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jek1234

Sounds Like A Serious Problem

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Not sure where to post this, so if made a mistake, sorry, and please re-post it in the proper forum. My laptop(Windows 10) was fine when I closed it down the other night, then the next day, trouble. Saw the following message on my screen: "Boot Device Not Found.  Please install an operating system on your hard disk. HARD DISK (3FO)." "SMART Hard Disk Error--The SMART hard disk check has detected an imminent failure. To ensure no data loss, please back up the content immediately and run the hard disk test in System Diagnostics(F2)." "No hard drive installed. Please check power and data cables are connected properly". 

I cannot do ANYTHING with the machine. Cannot log in, sign in, nothing. This is only my opinion, but I believe I have been seriously hacked and my hard drive was either removed or taken over. Unfortunately, I do not have a backup made of my system, but after this,  it will be the FIRST thing I do.

Do you think this is fixable? It is way over my head. Haven't called the shop yet about it...wanted to see what you guys think first and maybe something to try and help me with this, but it sounds very bad to me.

I did nothing "unusual" prior to this happening, such as downloading anything, etc. It just greeted me first thing the next day. I am quite upset.

Please tell me what you think. If I have been hacked and need to get a new machine, I am going to invest heavily in security. I am SICK of being hacked over the years and I follow security precautions, have downloaded highly recommended products to catch malware, etc. and yet it still keeps happening to me.

Thank you in advance.

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Posted (edited)
46 minutes ago, jek1234 said:

Thank you in advance.

You have not been hacked most likely. Hard drives can die either slow or bam its dead.

You might look into a local repair shop if you do not have the skills to physically replace a drive and install Windows.

What brand and exact model is this computer?? We might be able to point you to some Manufacturers tools on the system to do a drive diagnostic.

Edited by Porthos

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Can I re-post this topic on other computer forums for other opinions? Last time I did that, I got into trouble. I would like to re-post on other forums for additional responses, without this topic getting shut down. Can I do this, or how can I do this without violating any Malwarebytes forum policy. Thanks.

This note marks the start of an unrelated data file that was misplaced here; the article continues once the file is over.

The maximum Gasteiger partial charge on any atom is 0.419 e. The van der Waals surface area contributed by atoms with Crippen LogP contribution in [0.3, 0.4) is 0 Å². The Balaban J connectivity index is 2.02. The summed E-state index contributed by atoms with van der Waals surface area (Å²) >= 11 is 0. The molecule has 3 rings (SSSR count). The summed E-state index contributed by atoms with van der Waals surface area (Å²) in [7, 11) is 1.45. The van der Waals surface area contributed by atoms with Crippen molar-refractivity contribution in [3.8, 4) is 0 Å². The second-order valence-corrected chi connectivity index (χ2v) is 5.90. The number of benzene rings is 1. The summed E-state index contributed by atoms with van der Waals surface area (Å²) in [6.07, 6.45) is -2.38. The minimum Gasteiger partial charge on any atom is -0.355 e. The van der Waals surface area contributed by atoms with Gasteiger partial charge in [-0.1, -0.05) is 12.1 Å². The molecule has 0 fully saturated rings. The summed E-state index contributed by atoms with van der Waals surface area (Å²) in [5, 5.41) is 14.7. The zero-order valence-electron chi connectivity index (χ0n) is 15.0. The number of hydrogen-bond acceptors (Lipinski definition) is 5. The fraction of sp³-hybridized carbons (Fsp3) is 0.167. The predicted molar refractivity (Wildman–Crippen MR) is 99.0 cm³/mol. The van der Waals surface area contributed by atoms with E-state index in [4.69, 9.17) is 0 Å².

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Posted (edited)
11 minutes ago, jek1234 said:

Can I re-post this topic on other computer forums for other opinions? Last time I did that, I got into trouble. I would like to re-post on other forums for additional responses, without this topic getting shut down. Can I do this, or how can I do this without violating any Malwarebytes forum policy. Thanks.

Too many people throwing suggestions at you can cause issues. That is why this and many other forums have such a policy.

 

16 hours ago, jek1234 said:

Haven't called the shop yet about it..

I HIGHLY suggest taking it to a local shop. There is a good chance you will have to have the drive replaced and have to reinstall Windows and hopefully the shop can back up your data as well if it has not been encrypted or lost by the crash and require expensive data recovery. The more you try to mess with it on your own the less of a chance your data can be recoverable.

This is not something that can be easily done with forum help.

Hope I have sufficiently warned now to the consequences. I have been fixing computers fo about 20 years now, please take my advice.

Not everything can be fixed for free at home.

 

Edited by Porthos

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Quote

OK, brother thanks for the information, warnings, and advice. Just so you know, I don't expect things to be fixed for free at home, I know sometimes you just have to give it up to the shop, and from what you are saying, that appears my situation. But I have used forums like this for over 20 years and got almost 90% of my problems fixed(for free). So why not try, right? Or at least get some insight into the problem. A few more question: Is there a chance, just from the information I have given you, that the computer is dead and I will HAVE to buy another? Or better yet, what do you think my chances of this are getting it fixed? Plus there's the issue of the repair bill versus just getting a new laptop for about $270(at WalMart).  Thanks for your time.

 

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You probably just need a new drive.

2 minutes ago, jek1234 said:

getting a new laptop for about $270(at WalMart)

Think twice about getting a new laptop anywhere at that price. That is also from experience.

Laptops at that price point are usually slow out of the box.

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If you can physically replace your drive and then install Windows and get online then you can do it cheap yourself.

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Based on your description it sounds like a bad drive or possibly even just a loose connection to the drive, though a bad motherboard or chipset controller are also possibilities.